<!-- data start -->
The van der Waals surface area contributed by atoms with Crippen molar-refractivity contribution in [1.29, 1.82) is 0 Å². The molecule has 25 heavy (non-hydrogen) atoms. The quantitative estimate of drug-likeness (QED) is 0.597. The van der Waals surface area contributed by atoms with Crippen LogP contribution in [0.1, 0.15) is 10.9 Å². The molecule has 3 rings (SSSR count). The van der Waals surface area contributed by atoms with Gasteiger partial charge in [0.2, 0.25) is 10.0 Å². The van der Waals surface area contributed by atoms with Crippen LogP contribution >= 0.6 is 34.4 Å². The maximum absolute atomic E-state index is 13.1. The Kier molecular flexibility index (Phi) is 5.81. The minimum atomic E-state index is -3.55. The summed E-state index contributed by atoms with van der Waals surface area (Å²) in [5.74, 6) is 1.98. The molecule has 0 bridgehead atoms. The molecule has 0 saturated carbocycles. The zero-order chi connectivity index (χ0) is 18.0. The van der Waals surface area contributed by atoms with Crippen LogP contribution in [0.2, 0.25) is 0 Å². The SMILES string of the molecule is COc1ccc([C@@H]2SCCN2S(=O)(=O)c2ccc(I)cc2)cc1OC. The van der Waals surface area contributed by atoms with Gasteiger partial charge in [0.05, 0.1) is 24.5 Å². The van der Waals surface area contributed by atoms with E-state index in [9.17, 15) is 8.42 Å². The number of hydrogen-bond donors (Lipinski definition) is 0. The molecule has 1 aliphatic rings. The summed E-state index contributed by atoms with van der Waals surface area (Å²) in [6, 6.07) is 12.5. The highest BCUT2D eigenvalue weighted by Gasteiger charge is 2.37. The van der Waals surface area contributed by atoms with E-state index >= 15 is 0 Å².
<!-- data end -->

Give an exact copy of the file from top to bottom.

The van der Waals surface area contributed by atoms with Crippen molar-refractivity contribution in [1.29, 1.82) is 0 Å². The molecule has 25 heavy (non-hydrogen) atoms. The quantitative estimate of drug-likeness (QED) is 0.597. The van der Waals surface area contributed by atoms with Crippen LogP contribution in [0.1, 0.15) is 10.9 Å². The molecule has 3 rings (SSSR count). The van der Waals surface area contributed by atoms with Gasteiger partial charge in [0.2, 0.25) is 10.0 Å². The van der Waals surface area contributed by atoms with Crippen LogP contribution >= 0.6 is 34.4 Å². The maximum absolute atomic E-state index is 13.1. The Kier molecular flexibility index (Phi) is 5.81. The minimum atomic E-state index is -3.55. The summed E-state index contributed by atoms with van der Waals surface area (Å²) in [5.74, 6) is 1.98. The molecule has 0 bridgehead atoms. The molecule has 0 saturated carbocycles. The zero-order chi connectivity index (χ0) is 18.0. The van der Waals surface area contributed by atoms with Crippen LogP contribution in [0.2, 0.25) is 0 Å². The SMILES string of the molecule is COc1ccc([C@@H]2SCCN2S(=O)(=O)c2ccc(I)cc2)cc1OC. The van der Waals surface area contributed by atoms with Gasteiger partial charge in [0.05, 0.1) is 24.5 Å². The van der Waals surface area contributed by atoms with E-state index in [9.17, 15) is 8.42 Å². The number of hydrogen-bond donors (Lipinski definition) is 0. The molecule has 1 aliphatic rings. The summed E-state index contributed by atoms with van der Waals surface area (Å²) in [6, 6.07) is 12.5. The highest BCUT2D eigenvalue weighted by Gasteiger charge is 2.37. The van der Waals surface area contributed by atoms with E-state index >= 15 is 0 Å².